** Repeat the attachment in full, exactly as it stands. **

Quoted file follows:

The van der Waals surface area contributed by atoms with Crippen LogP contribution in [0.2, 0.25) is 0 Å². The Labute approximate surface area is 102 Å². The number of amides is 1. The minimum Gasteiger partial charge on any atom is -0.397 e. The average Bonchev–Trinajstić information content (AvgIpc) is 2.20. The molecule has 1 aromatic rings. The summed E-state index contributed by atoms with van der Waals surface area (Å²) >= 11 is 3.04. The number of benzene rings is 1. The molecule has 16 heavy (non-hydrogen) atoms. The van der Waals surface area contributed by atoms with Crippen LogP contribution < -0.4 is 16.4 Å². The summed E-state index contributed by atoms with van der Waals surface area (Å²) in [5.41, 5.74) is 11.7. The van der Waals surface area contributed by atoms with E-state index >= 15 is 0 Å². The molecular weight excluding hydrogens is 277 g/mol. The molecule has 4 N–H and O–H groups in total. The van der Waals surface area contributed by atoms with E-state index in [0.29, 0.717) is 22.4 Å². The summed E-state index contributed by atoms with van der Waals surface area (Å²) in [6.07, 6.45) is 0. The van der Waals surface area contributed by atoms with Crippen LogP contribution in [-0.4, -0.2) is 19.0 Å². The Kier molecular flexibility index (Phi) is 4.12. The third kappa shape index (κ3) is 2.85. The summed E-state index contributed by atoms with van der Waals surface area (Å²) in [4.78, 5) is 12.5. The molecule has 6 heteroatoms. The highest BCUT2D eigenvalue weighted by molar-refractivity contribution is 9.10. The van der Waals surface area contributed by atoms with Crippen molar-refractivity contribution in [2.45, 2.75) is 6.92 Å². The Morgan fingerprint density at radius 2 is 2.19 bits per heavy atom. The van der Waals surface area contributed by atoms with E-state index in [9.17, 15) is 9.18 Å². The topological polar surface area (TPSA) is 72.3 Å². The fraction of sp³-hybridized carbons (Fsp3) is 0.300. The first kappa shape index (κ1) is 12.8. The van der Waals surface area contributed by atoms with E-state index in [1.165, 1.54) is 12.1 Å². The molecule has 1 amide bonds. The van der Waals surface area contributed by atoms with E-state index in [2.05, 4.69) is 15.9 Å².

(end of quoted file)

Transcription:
The van der Waals surface area contributed by atoms with Crippen LogP contribution in [0.2, 0.25) is 0 Å². The Labute approximate surface area is 102 Å². The number of amides is 1. The minimum Gasteiger partial charge on any atom is -0.397 e. The average Bonchev–Trinajstić information content (AvgIpc) is 2.20. The molecule has 1 aromatic rings. The summed E-state index contributed by atoms with van der Waals surface area (Å²) >= 11 is 3.04. The number of benzene rings is 1. The molecule has 16 heavy (non-hydrogen) atoms. The van der Waals surface area contributed by atoms with Crippen LogP contribution < -0.4 is 16.4 Å². The summed E-state index contributed by atoms with van der Waals surface area (Å²) in [5.41, 5.74) is 11.7. The van der Waals surface area contributed by atoms with E-state index >= 15 is 0 Å². The molecular weight excluding hydrogens is 277 g/mol. The molecule has 4 N–H and O–H groups in total. The van der Waals surface area contributed by atoms with E-state index in [0.29, 0.717) is 22.4 Å². The summed E-state index contributed by atoms with van der Waals surface area (Å²) in [6.07, 6.45) is 0. The van der Waals surface area contributed by atoms with Crippen LogP contribution in [-0.4, -0.2) is 19.0 Å². The Kier molecular flexibility index (Phi) is 4.12. The third kappa shape index (κ3) is 2.85. The summed E-state index contributed by atoms with van der Waals surface area (Å²) in [4.78, 5) is 12.5. The molecule has 6 heteroatoms. The highest BCUT2D eigenvalue weighted by molar-refractivity contribution is 9.10. The van der Waals surface area contributed by atoms with Crippen molar-refractivity contribution in [2.45, 2.75) is 6.92 Å². The Morgan fingerprint density at radius 2 is 2.19 bits per heavy atom. The van der Waals surface area contributed by atoms with E-state index in [9.17, 15) is 9.18 Å². The topological polar surface area (TPSA) is 72.3 Å². The fraction of sp³-hybridized carbons (Fsp3) is 0.300. The first kappa shape index (κ1) is 12.8. The van der Waals surface area contributed by atoms with E-state index in [1.165, 1.54) is 12.1 Å². The molecule has 1 amide bonds. The van der Waals surface area contributed by atoms with E-state index in [2.05, 4.69) is 15.9 Å².